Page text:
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North Korea’s Bombastic Celebration

What is happening?

Throughout July, North Korea continued launching its ballistic missiles, which remain one of the most significant security threats to the Indo-Pacific region. North Korea’s test of a solid-fuel intercontinental ballistic missile Hwasong-18 on July 12 was followed by the firing of two ballistic missiles on July 19, both of which landed in the Sea of Japan, outside Japan’s exclusive economic zone. Kim Jong Un’s sister Kim Yo Jong said that this was “just the start” of the country’s military offensive. Indeed, two other ballistic missiles were launched on July 24, marking the 14th time this year. There are more reasons explaining these July events, including the 70th anniversary of the Korean War Armistice.

What is the broader picture?

North Korea’s increasingly advanced missiles pose a growing challenge to the national defense of nearby countries. In April, one of the missiles managed to elude the radar of Japan’s Self-Defense Force, as it disappeared shortly after its launch. Due to the recent ballistic missile tests, the Japanese government issued a warning that Japan would shoot down any North Korean projectiles entering its territory.

The launch on July 19 took place just a day after the representatives of the United States and South Korea had met for the inaugural session of the Nuclear Consultative Group, after which South Korea’s Principal Deputy National Security Adviser Kim Tae-hyo said that in the case of a nuclear attack carried out by North Korea, the US would quickly take overwhelming and decisive action that would bring an end to the North Korean leadership. His counterpart Kurt Campbell, the US National Security Council Coordinator for Indo-Pacific Affairs, also said that a US nuclear submarine capable of carrying nuclear warheads was visiting South Korea’s Busan, where it then stayed for four days. According to the ROK Defense Ministry, this was the first visit of such a submarine in the last four decades. Another US nuclear submarine arrived in Jeju Island on July 24, followed by another two North Korean missiles being fired.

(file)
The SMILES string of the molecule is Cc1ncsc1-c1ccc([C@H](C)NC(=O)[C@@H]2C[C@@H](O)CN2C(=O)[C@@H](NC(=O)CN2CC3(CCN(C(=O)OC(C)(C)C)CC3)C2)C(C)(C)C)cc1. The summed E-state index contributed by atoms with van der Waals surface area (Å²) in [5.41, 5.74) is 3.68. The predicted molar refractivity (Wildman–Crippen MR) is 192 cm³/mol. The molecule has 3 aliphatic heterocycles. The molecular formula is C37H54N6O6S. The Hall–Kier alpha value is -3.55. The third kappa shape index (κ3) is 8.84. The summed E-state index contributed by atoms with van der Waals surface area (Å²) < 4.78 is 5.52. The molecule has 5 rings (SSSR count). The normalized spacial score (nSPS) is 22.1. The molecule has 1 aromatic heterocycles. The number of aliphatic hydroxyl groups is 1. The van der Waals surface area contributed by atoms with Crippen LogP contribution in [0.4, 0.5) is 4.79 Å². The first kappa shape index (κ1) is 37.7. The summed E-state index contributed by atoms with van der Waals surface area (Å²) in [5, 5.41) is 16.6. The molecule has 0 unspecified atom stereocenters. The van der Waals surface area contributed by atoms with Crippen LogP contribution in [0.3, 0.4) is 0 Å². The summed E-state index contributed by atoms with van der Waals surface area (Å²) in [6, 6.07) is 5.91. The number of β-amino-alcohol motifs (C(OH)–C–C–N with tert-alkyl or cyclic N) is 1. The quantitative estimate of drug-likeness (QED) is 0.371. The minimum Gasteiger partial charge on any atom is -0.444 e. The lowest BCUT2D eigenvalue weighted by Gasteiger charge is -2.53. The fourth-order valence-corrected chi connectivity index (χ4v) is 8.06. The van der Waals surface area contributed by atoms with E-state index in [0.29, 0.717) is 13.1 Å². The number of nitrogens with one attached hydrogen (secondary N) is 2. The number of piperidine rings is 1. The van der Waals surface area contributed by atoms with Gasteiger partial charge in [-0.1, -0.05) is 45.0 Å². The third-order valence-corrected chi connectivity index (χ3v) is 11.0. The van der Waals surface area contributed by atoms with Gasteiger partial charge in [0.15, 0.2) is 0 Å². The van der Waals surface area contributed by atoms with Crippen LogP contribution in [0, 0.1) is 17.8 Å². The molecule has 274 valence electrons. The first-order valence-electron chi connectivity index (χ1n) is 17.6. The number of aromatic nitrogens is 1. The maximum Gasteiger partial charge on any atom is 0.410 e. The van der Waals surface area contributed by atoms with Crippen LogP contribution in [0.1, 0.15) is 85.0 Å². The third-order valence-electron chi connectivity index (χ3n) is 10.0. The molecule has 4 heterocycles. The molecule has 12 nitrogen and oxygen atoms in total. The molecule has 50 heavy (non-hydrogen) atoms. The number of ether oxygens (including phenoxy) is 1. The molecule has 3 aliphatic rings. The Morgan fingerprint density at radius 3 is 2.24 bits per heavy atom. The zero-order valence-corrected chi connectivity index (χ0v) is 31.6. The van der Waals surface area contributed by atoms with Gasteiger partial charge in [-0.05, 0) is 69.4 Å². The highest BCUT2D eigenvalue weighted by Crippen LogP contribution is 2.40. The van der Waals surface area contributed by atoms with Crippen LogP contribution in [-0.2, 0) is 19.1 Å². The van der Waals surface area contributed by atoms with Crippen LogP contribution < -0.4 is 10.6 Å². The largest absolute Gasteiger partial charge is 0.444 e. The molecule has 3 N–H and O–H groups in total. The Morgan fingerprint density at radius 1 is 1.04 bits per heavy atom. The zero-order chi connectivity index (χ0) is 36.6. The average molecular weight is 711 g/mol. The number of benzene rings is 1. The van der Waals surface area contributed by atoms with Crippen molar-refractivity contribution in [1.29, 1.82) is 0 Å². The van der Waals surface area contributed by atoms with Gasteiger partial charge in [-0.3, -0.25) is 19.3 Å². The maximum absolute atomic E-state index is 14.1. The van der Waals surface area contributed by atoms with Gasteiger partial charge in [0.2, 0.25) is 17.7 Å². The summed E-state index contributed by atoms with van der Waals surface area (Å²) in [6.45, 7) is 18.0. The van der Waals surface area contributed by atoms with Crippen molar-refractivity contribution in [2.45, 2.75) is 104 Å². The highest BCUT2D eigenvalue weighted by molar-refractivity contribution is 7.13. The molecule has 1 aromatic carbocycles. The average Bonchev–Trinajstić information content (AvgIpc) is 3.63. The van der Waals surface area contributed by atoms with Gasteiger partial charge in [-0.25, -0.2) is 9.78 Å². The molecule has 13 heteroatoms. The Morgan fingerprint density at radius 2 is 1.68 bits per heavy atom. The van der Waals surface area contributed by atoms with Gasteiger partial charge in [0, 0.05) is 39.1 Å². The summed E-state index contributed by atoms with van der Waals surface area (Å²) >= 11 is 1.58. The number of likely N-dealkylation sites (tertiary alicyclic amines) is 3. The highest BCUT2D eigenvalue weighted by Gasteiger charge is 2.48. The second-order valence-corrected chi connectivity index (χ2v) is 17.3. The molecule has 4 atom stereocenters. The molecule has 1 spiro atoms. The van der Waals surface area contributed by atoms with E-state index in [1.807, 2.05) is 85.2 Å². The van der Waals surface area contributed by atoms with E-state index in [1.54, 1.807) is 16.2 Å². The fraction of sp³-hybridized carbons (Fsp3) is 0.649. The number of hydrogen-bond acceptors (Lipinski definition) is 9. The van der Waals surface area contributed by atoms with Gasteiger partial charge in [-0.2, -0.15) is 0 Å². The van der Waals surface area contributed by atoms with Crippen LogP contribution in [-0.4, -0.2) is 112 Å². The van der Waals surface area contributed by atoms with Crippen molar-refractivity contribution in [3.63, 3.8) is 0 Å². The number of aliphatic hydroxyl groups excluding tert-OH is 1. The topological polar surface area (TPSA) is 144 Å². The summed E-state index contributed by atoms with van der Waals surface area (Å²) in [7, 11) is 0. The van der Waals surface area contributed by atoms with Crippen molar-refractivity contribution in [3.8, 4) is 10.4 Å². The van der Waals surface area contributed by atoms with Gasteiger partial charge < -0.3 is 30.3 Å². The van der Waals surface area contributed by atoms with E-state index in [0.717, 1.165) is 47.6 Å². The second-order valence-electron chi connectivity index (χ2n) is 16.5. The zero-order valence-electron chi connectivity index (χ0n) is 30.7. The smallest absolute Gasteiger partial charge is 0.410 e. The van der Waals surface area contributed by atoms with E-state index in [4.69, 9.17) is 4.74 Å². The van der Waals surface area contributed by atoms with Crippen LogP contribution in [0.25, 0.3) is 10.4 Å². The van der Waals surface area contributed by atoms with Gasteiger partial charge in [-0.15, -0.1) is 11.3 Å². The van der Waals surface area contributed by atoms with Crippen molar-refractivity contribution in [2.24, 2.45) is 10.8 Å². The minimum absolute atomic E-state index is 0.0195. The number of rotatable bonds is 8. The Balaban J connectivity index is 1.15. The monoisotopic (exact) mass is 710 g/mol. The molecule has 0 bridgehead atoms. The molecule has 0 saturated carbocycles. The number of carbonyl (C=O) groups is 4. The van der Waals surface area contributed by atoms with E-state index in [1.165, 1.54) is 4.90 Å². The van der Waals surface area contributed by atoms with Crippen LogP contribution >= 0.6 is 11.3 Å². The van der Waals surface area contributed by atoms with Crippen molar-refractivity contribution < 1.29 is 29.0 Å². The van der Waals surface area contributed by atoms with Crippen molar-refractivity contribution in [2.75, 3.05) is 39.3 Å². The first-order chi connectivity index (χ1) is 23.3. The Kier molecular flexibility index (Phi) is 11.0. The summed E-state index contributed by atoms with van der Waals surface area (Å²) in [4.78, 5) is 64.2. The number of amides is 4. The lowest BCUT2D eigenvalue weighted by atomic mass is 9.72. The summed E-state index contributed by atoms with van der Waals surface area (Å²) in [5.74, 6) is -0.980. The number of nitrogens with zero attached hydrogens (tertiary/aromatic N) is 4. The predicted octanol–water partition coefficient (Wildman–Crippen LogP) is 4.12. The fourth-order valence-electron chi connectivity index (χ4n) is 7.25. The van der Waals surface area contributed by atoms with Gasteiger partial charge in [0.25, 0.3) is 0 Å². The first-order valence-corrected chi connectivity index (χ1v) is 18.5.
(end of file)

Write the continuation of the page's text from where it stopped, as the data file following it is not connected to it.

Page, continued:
The Japanese government condemned North Korea’s missile launches which were a reaction to the abovementioned deterrence efforts of the US and South Korea. Tokyo also accused North Korea of violating UN Security Council resolutions and threatening the peace and security of the Indo-Pacific region and the whole international community.

There was one more reason for North Korea to demonstrate its military power last month. July 27 marked the 70th anniversary of the Korean War Armistice, which halted the three-year conflict with 2 to 3 million casualties. Since no peace treaty was ever signed, the Korean Peninsula is technically still at war. However, in North Korea, July 27 is a national holiday called the “Day of Victory in the Great Fatherland Liberation War.” Delegations from Russia and China, North Korea’s main allies during the Korean War, attended this year’s celebrations. Latest developments thus show that even 70 years later, the power balance on both sides of the Korean Peninsula remains largely unchanged.